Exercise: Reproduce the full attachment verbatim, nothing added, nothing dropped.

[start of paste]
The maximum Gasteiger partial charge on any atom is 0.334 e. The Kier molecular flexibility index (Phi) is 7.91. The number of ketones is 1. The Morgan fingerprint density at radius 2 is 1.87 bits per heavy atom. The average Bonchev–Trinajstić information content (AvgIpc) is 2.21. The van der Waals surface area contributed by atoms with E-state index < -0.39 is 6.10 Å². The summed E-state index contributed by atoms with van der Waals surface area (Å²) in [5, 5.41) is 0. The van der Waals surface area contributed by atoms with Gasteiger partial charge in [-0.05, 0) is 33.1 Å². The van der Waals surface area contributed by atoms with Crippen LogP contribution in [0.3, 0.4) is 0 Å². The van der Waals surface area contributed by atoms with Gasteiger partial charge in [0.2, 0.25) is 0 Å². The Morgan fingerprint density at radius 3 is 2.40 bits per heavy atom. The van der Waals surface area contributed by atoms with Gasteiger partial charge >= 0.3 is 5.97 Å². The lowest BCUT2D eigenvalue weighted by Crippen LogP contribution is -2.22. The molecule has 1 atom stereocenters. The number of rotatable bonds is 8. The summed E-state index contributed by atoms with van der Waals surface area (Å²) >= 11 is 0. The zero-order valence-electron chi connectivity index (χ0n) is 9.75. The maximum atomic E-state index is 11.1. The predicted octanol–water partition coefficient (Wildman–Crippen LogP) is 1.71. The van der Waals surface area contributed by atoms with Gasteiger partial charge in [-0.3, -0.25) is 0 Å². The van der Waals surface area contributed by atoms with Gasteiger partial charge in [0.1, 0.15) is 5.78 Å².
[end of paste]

The maximum Gasteiger partial charge on any atom is 0.334 e. The Kier molecular flexibility index (Phi) is 7.91. The number of ketones is 1. The Morgan fingerprint density at radius 2 is 1.87 bits per heavy atom. The average Bonchev–Trinajstić information content (AvgIpc) is 2.21. The van der Waals surface area contributed by atoms with E-state index < -0.39 is 6.10 Å². The summed E-state index contributed by atoms with van der Waals surface area (Å²) in [5, 5.41) is 0. The van der Waals surface area contributed by atoms with Gasteiger partial charge in [-0.05, 0) is 33.1 Å². The van der Waals surface area contributed by atoms with Crippen LogP contribution in [0.3, 0.4) is 0 Å². The van der Waals surface area contributed by atoms with Gasteiger partial charge in [0.2, 0.25) is 0 Å². The Morgan fingerprint density at radius 3 is 2.40 bits per heavy atom. The van der Waals surface area contributed by atoms with Gasteiger partial charge >= 0.3 is 5.97 Å². The lowest BCUT2D eigenvalue weighted by Crippen LogP contribution is -2.22. The molecule has 1 atom stereocenters. The number of rotatable bonds is 8. The summed E-state index contributed by atoms with van der Waals surface area (Å²) >= 11 is 0. The zero-order valence-electron chi connectivity index (χ0n) is 9.75. The maximum atomic E-state index is 11.1. The predicted octanol–water partition coefficient (Wildman–Crippen LogP) is 1.71. The van der Waals surface area contributed by atoms with Gasteiger partial charge in [-0.3, -0.25) is 0 Å². The van der Waals surface area contributed by atoms with Gasteiger partial charge in [0.1, 0.15) is 5.78 Å².